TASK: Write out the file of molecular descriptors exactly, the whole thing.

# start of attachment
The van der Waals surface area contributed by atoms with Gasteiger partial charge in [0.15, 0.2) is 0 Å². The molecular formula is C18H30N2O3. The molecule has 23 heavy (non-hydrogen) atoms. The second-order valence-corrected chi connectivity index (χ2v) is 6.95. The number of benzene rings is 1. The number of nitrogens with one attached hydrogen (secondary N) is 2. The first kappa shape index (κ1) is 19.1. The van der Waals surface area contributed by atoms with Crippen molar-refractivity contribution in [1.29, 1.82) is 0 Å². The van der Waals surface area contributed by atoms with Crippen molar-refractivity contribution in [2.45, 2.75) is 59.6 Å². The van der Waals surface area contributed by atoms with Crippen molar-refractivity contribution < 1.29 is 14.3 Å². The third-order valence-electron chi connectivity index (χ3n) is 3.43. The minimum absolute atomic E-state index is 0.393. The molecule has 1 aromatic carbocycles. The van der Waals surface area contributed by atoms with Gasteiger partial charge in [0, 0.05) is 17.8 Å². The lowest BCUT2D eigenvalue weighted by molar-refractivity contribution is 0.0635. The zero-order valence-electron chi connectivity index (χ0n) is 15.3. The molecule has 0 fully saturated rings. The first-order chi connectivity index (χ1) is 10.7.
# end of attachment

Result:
The van der Waals surface area contributed by atoms with Gasteiger partial charge in [0.15, 0.2) is 0 Å². The molecular formula is C18H30N2O3. The molecule has 23 heavy (non-hydrogen) atoms. The second-order valence-corrected chi connectivity index (χ2v) is 6.95. The number of benzene rings is 1. The number of nitrogens with one attached hydrogen (secondary N) is 2. The first kappa shape index (κ1) is 19.1. The van der Waals surface area contributed by atoms with Crippen molar-refractivity contribution in [1.29, 1.82) is 0 Å². The van der Waals surface area contributed by atoms with Crippen molar-refractivity contribution in [2.45, 2.75) is 59.6 Å². The van der Waals surface area contributed by atoms with Crippen molar-refractivity contribution < 1.29 is 14.3 Å². The third-order valence-electron chi connectivity index (χ3n) is 3.43. The minimum absolute atomic E-state index is 0.393. The molecule has 1 aromatic carbocycles. The van der Waals surface area contributed by atoms with Gasteiger partial charge in [0, 0.05) is 17.8 Å². The lowest BCUT2D eigenvalue weighted by molar-refractivity contribution is 0.0635. The zero-order valence-electron chi connectivity index (χ0n) is 15.3. The molecule has 0 fully saturated rings. The first-order chi connectivity index (χ1) is 10.7.